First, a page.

A new tool to help the writer get it right.
During my first trip abroad, I was amused to learn that Europeans make a distinction between speaking English and speaking American. No doubt I was just naive. This was before I started collecting dictionaries, or surely I would have noticed.
It was sometime later that I read Bill Bryson’s wonderful book The Mother Tongue: English and How It Got That Way.
Bryson leads us on a wonderful romp through English from the beginnings of language to its future. It’s a laugh-out-loud read, but fair warning: there is a lot of information here. My sister-in-law never finished it, she said because she could never remember all that detail. I read it for the laughs and the big picture, so no problem.
Bryson’s book was published in 1990, and it’s still a great read. Richard W. Bailey’s Speaking American was published in 2012, and is more focused. As you can see from the Table of Contents, he follows a timeline by exploring key cities. Bailey was a long-time professor at the University of Michigan, and his book is academically solid—but it’s very accessible and much more entertaining than you might expect!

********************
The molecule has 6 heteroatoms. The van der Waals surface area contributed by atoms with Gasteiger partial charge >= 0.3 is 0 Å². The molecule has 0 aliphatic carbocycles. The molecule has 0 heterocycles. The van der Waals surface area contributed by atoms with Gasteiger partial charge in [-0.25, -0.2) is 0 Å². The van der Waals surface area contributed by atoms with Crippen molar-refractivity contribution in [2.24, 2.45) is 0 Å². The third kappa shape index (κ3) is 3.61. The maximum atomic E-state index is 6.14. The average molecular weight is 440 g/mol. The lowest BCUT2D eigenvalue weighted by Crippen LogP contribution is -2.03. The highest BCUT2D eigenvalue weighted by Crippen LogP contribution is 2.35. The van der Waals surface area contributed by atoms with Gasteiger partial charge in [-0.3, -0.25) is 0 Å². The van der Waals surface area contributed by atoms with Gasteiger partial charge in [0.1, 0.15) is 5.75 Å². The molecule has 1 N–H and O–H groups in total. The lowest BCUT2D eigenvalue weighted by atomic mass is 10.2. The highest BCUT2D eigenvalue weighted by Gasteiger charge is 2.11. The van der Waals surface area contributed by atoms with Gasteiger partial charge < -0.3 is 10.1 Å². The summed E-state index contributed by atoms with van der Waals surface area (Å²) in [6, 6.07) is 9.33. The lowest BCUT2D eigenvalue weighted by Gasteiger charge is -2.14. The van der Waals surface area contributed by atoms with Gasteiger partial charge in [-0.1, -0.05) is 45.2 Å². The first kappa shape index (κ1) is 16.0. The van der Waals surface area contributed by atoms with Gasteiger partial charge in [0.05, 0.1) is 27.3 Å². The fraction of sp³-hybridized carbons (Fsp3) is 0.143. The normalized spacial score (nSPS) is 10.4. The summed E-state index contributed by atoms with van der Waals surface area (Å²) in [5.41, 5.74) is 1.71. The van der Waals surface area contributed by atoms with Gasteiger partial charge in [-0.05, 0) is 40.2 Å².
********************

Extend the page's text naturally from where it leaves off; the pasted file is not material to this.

So why did I start this blog with an image of Speaking American? Because this is a book writers can use as well as enjoy! As the cover indicates, it is a visual guide. In Speaking American* How Y’all, Youse, and You Guys Talk, Josh Katz highlights some of the myriad quirks of American English and literally shows you where people talk that way.
For example, he gives the big picture of where people say drinking fountain versus water fountain, but also the really weird spots (my label) in Michigan and New England where they say bubbler. Think what a delightful detail that could be if you have a scene set in a bubbler locale.
You can glean other helpful details as well. For example, besides knowing where, in general, people say firefly rather than lightning bug, you can also get down to very specific locales.
And you can choose a label according to the time when your story is set.
I grew up saying lightning bug. I mourn that they seem on their way to language extinction.
Finally, by cross-referencing, you can learn whether the same people who are likely to cut the grass (as opposed to mow the lawn or mow the grass) are likely to be wearing tennis shoes, gym shoes, or sneakers; would refresh themselves with soda, pop, or coke (not necessarily Coke); and spend time catching crayfish or crawdads. This book is a writer’s delight. Even if you don’t need or want it to write authentic dialogue, it’s a fun read and is likely to make you appreciate even more the nuance in the stories you read.